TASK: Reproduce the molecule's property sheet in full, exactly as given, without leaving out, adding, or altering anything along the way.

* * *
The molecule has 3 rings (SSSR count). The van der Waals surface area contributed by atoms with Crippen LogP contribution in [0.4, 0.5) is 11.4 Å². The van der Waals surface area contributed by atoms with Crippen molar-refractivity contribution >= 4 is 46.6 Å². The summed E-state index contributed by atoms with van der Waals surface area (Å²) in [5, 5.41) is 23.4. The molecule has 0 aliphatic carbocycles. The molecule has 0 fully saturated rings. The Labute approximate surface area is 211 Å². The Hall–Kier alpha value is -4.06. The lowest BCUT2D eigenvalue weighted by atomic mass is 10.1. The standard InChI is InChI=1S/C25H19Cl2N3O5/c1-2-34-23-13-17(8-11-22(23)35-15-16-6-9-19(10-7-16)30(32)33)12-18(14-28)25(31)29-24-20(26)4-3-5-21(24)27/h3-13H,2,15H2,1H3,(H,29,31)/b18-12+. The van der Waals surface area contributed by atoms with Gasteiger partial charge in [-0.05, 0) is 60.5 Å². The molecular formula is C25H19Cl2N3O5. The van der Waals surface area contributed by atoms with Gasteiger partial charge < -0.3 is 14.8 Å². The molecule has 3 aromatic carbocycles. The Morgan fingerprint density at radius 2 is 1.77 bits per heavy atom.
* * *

The molecule has 3 rings (SSSR count). The van der Waals surface area contributed by atoms with Crippen LogP contribution in [0.4, 0.5) is 11.4 Å². The van der Waals surface area contributed by atoms with Crippen molar-refractivity contribution >= 4 is 46.6 Å². The summed E-state index contributed by atoms with van der Waals surface area (Å²) in [5, 5.41) is 23.4. The molecule has 0 aliphatic carbocycles. The molecule has 0 fully saturated rings. The Labute approximate surface area is 211 Å². The Hall–Kier alpha value is -4.06. The lowest BCUT2D eigenvalue weighted by atomic mass is 10.1. The standard InChI is InChI=1S/C25H19Cl2N3O5/c1-2-34-23-13-17(8-11-22(23)35-15-16-6-9-19(10-7-16)30(32)33)12-18(14-28)25(31)29-24-20(26)4-3-5-21(24)27/h3-13H,2,15H2,1H3,(H,29,31)/b18-12+. The van der Waals surface area contributed by atoms with Gasteiger partial charge in [-0.05, 0) is 60.5 Å². The molecular formula is C25H19Cl2N3O5. The van der Waals surface area contributed by atoms with Gasteiger partial charge < -0.3 is 14.8 Å². The molecule has 3 aromatic carbocycles. The Morgan fingerprint density at radius 2 is 1.77 bits per heavy atom.